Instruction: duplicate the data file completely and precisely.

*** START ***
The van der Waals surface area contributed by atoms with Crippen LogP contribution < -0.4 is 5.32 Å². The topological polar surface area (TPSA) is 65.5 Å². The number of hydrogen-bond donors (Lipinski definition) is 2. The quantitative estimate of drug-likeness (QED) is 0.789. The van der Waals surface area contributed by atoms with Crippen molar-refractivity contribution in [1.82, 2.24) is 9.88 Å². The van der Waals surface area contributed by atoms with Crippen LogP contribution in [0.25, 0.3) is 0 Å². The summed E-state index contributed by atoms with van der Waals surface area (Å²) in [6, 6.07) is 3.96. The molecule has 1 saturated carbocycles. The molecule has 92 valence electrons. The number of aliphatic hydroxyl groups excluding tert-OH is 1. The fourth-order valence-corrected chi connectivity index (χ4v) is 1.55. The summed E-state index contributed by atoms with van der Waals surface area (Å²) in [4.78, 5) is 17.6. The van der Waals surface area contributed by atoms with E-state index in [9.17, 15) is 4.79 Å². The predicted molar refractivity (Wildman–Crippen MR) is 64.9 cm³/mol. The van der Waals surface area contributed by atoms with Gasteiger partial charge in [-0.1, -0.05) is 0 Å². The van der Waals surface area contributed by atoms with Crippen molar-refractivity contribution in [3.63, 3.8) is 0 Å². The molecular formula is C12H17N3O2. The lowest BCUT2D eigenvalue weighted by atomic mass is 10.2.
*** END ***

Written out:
The van der Waals surface area contributed by atoms with Crippen LogP contribution < -0.4 is 5.32 Å². The topological polar surface area (TPSA) is 65.5 Å². The number of hydrogen-bond donors (Lipinski definition) is 2. The quantitative estimate of drug-likeness (QED) is 0.789. The van der Waals surface area contributed by atoms with Crippen molar-refractivity contribution in [1.82, 2.24) is 9.88 Å². The van der Waals surface area contributed by atoms with Crippen LogP contribution in [0.25, 0.3) is 0 Å². The summed E-state index contributed by atoms with van der Waals surface area (Å²) in [6, 6.07) is 3.96. The molecule has 1 saturated carbocycles. The molecule has 92 valence electrons. The number of aliphatic hydroxyl groups excluding tert-OH is 1. The fourth-order valence-corrected chi connectivity index (χ4v) is 1.55. The summed E-state index contributed by atoms with van der Waals surface area (Å²) in [4.78, 5) is 17.6. The van der Waals surface area contributed by atoms with E-state index in [9.17, 15) is 4.79 Å². The predicted molar refractivity (Wildman–Crippen MR) is 64.9 cm³/mol. The van der Waals surface area contributed by atoms with Gasteiger partial charge in [-0.1, -0.05) is 0 Å². The van der Waals surface area contributed by atoms with Crippen molar-refractivity contribution in [3.63, 3.8) is 0 Å². The molecular formula is C12H17N3O2. The lowest BCUT2D eigenvalue weighted by atomic mass is 10.2.